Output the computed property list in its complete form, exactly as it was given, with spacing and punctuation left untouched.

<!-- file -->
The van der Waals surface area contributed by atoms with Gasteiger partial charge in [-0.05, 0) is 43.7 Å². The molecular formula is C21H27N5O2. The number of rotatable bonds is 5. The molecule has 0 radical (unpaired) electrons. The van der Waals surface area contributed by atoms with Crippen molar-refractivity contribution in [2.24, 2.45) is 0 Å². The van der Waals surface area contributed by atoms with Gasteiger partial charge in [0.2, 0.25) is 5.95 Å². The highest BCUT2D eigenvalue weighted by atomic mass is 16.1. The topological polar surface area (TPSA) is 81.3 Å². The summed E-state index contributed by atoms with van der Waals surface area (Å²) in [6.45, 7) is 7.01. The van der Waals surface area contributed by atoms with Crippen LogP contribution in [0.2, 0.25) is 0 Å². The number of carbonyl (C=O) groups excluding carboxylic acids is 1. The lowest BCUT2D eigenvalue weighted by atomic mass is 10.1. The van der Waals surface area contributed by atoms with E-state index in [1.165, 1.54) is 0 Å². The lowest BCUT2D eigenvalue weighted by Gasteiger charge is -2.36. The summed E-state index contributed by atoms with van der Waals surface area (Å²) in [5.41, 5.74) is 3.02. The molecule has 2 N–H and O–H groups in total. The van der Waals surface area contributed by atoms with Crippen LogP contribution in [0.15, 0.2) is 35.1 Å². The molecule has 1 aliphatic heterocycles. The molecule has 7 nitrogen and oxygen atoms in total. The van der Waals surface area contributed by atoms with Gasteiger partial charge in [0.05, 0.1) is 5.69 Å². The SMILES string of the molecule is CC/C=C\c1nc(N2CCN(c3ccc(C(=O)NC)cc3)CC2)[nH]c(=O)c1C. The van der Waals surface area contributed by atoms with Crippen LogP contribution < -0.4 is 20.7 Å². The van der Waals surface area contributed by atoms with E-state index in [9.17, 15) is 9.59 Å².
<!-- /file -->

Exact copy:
The van der Waals surface area contributed by atoms with Gasteiger partial charge in [-0.05, 0) is 43.7 Å². The molecular formula is C21H27N5O2. The number of rotatable bonds is 5. The molecule has 0 radical (unpaired) electrons. The van der Waals surface area contributed by atoms with Crippen molar-refractivity contribution in [2.24, 2.45) is 0 Å². The van der Waals surface area contributed by atoms with Gasteiger partial charge in [0.2, 0.25) is 5.95 Å². The highest BCUT2D eigenvalue weighted by atomic mass is 16.1. The topological polar surface area (TPSA) is 81.3 Å². The summed E-state index contributed by atoms with van der Waals surface area (Å²) in [6.45, 7) is 7.01. The van der Waals surface area contributed by atoms with Crippen LogP contribution in [0.2, 0.25) is 0 Å². The number of carbonyl (C=O) groups excluding carboxylic acids is 1. The lowest BCUT2D eigenvalue weighted by atomic mass is 10.1. The van der Waals surface area contributed by atoms with E-state index in [1.165, 1.54) is 0 Å². The lowest BCUT2D eigenvalue weighted by Gasteiger charge is -2.36. The summed E-state index contributed by atoms with van der Waals surface area (Å²) in [5.41, 5.74) is 3.02. The molecule has 2 N–H and O–H groups in total. The van der Waals surface area contributed by atoms with Crippen LogP contribution in [0.15, 0.2) is 35.1 Å². The molecule has 1 aliphatic heterocycles. The molecule has 7 nitrogen and oxygen atoms in total. The van der Waals surface area contributed by atoms with Gasteiger partial charge in [0.05, 0.1) is 5.69 Å². The SMILES string of the molecule is CC/C=C\c1nc(N2CCN(c3ccc(C(=O)NC)cc3)CC2)[nH]c(=O)c1C. The van der Waals surface area contributed by atoms with Crippen LogP contribution < -0.4 is 20.7 Å². The van der Waals surface area contributed by atoms with E-state index in [9.17, 15) is 9.59 Å².